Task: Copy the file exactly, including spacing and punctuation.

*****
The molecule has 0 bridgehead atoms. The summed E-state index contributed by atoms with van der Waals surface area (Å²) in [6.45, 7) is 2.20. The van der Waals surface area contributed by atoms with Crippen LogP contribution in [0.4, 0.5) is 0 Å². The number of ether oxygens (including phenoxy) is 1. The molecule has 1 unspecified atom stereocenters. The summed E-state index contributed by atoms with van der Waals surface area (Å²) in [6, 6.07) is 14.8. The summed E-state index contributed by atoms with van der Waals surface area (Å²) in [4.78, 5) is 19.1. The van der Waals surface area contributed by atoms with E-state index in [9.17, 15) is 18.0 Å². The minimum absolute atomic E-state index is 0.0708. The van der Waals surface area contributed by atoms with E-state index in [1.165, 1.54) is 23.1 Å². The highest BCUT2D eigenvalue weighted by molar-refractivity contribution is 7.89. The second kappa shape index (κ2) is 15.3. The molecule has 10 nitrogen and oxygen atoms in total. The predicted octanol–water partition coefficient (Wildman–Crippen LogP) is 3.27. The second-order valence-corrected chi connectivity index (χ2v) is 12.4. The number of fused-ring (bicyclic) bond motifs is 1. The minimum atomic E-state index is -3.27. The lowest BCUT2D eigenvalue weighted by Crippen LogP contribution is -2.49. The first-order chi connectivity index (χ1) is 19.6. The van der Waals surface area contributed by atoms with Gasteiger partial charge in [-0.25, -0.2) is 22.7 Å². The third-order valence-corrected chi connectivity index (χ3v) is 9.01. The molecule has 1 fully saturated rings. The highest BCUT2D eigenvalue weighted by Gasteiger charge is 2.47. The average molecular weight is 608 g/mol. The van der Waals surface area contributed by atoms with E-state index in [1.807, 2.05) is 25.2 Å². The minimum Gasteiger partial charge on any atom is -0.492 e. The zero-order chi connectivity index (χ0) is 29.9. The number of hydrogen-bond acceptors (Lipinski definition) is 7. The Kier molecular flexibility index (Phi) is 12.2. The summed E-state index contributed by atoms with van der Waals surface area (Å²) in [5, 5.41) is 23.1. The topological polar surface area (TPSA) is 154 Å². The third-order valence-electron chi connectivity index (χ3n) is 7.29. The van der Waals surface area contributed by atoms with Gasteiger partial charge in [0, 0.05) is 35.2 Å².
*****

The molecule has 0 bridgehead atoms. The summed E-state index contributed by atoms with van der Waals surface area (Å²) in [6.45, 7) is 2.20. The van der Waals surface area contributed by atoms with Crippen LogP contribution in [0.4, 0.5) is 0 Å². The number of ether oxygens (including phenoxy) is 1. The molecule has 1 unspecified atom stereocenters. The summed E-state index contributed by atoms with van der Waals surface area (Å²) in [6, 6.07) is 14.8. The summed E-state index contributed by atoms with van der Waals surface area (Å²) in [4.78, 5) is 19.1. The van der Waals surface area contributed by atoms with E-state index in [9.17, 15) is 18.0 Å². The minimum absolute atomic E-state index is 0.0708. The van der Waals surface area contributed by atoms with E-state index in [1.165, 1.54) is 23.1 Å². The highest BCUT2D eigenvalue weighted by molar-refractivity contribution is 7.89. The second kappa shape index (κ2) is 15.3. The molecule has 10 nitrogen and oxygen atoms in total. The predicted octanol–water partition coefficient (Wildman–Crippen LogP) is 3.27. The second-order valence-corrected chi connectivity index (χ2v) is 12.4. The number of fused-ring (bicyclic) bond motifs is 1. The minimum atomic E-state index is -3.27. The lowest BCUT2D eigenvalue weighted by Crippen LogP contribution is -2.49. The first-order chi connectivity index (χ1) is 19.6. The van der Waals surface area contributed by atoms with Gasteiger partial charge in [-0.25, -0.2) is 22.7 Å². The third-order valence-corrected chi connectivity index (χ3v) is 9.01. The molecule has 1 fully saturated rings. The highest BCUT2D eigenvalue weighted by Gasteiger charge is 2.47. The average molecular weight is 608 g/mol. The van der Waals surface area contributed by atoms with E-state index in [1.807, 2.05) is 25.2 Å². The minimum Gasteiger partial charge on any atom is -0.492 e. The zero-order chi connectivity index (χ0) is 29.9. The number of hydrogen-bond acceptors (Lipinski definition) is 7. The Kier molecular flexibility index (Phi) is 12.2. The summed E-state index contributed by atoms with van der Waals surface area (Å²) in [5, 5.41) is 23.1. The topological polar surface area (TPSA) is 154 Å². The third-order valence-electron chi connectivity index (χ3n) is 7.29. The van der Waals surface area contributed by atoms with Gasteiger partial charge in [0, 0.05) is 35.2 Å².